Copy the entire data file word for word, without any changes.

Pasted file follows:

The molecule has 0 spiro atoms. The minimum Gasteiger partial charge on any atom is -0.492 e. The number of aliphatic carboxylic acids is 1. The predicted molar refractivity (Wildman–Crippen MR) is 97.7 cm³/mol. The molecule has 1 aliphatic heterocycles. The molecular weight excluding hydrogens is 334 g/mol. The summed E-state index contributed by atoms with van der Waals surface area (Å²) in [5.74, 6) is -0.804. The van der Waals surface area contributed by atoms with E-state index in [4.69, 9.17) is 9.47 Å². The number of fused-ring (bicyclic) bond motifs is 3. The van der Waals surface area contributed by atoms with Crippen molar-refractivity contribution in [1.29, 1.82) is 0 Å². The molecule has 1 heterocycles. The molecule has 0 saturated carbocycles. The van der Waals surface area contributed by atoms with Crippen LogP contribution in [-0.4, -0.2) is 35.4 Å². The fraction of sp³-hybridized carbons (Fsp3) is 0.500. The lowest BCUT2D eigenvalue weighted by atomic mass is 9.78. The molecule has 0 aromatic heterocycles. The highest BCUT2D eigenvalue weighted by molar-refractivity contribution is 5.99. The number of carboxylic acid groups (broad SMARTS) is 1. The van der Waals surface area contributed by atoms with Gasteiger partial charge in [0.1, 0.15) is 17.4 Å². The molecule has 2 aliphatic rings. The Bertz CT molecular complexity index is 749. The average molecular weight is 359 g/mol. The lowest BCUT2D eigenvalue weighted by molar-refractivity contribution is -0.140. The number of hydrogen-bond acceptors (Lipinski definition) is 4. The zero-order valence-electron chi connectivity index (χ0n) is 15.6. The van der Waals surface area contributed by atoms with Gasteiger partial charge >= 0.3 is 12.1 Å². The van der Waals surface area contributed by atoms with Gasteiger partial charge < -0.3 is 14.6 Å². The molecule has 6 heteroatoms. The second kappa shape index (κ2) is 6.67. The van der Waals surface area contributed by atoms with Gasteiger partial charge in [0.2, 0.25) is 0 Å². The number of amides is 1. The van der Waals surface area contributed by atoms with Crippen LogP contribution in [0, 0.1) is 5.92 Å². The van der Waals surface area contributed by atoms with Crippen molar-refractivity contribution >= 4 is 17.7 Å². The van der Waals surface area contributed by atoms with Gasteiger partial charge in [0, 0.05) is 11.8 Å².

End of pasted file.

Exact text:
The molecule has 0 spiro atoms. The minimum Gasteiger partial charge on any atom is -0.492 e. The number of aliphatic carboxylic acids is 1. The predicted molar refractivity (Wildman–Crippen MR) is 97.7 cm³/mol. The molecule has 1 aliphatic heterocycles. The molecular weight excluding hydrogens is 334 g/mol. The summed E-state index contributed by atoms with van der Waals surface area (Å²) in [5.74, 6) is -0.804. The van der Waals surface area contributed by atoms with E-state index in [4.69, 9.17) is 9.47 Å². The number of fused-ring (bicyclic) bond motifs is 3. The van der Waals surface area contributed by atoms with Crippen molar-refractivity contribution in [1.29, 1.82) is 0 Å². The molecule has 1 heterocycles. The molecule has 0 saturated carbocycles. The van der Waals surface area contributed by atoms with Crippen LogP contribution in [-0.4, -0.2) is 35.4 Å². The fraction of sp³-hybridized carbons (Fsp3) is 0.500. The lowest BCUT2D eigenvalue weighted by atomic mass is 9.78. The molecule has 0 aromatic heterocycles. The highest BCUT2D eigenvalue weighted by molar-refractivity contribution is 5.99. The number of carboxylic acid groups (broad SMARTS) is 1. The van der Waals surface area contributed by atoms with Gasteiger partial charge in [0.1, 0.15) is 17.4 Å². The molecule has 2 aliphatic rings. The Bertz CT molecular complexity index is 749. The average molecular weight is 359 g/mol. The lowest BCUT2D eigenvalue weighted by molar-refractivity contribution is -0.140. The number of hydrogen-bond acceptors (Lipinski definition) is 4. The zero-order valence-electron chi connectivity index (χ0n) is 15.6. The van der Waals surface area contributed by atoms with Gasteiger partial charge >= 0.3 is 12.1 Å². The van der Waals surface area contributed by atoms with Gasteiger partial charge < -0.3 is 14.6 Å². The molecule has 6 heteroatoms. The second kappa shape index (κ2) is 6.67. The van der Waals surface area contributed by atoms with Gasteiger partial charge in [0.2, 0.25) is 0 Å². The number of amides is 1. The van der Waals surface area contributed by atoms with Crippen LogP contribution in [0, 0.1) is 5.92 Å². The van der Waals surface area contributed by atoms with Crippen molar-refractivity contribution >= 4 is 17.7 Å². The van der Waals surface area contributed by atoms with Gasteiger partial charge in [0, 0.05) is 11.8 Å².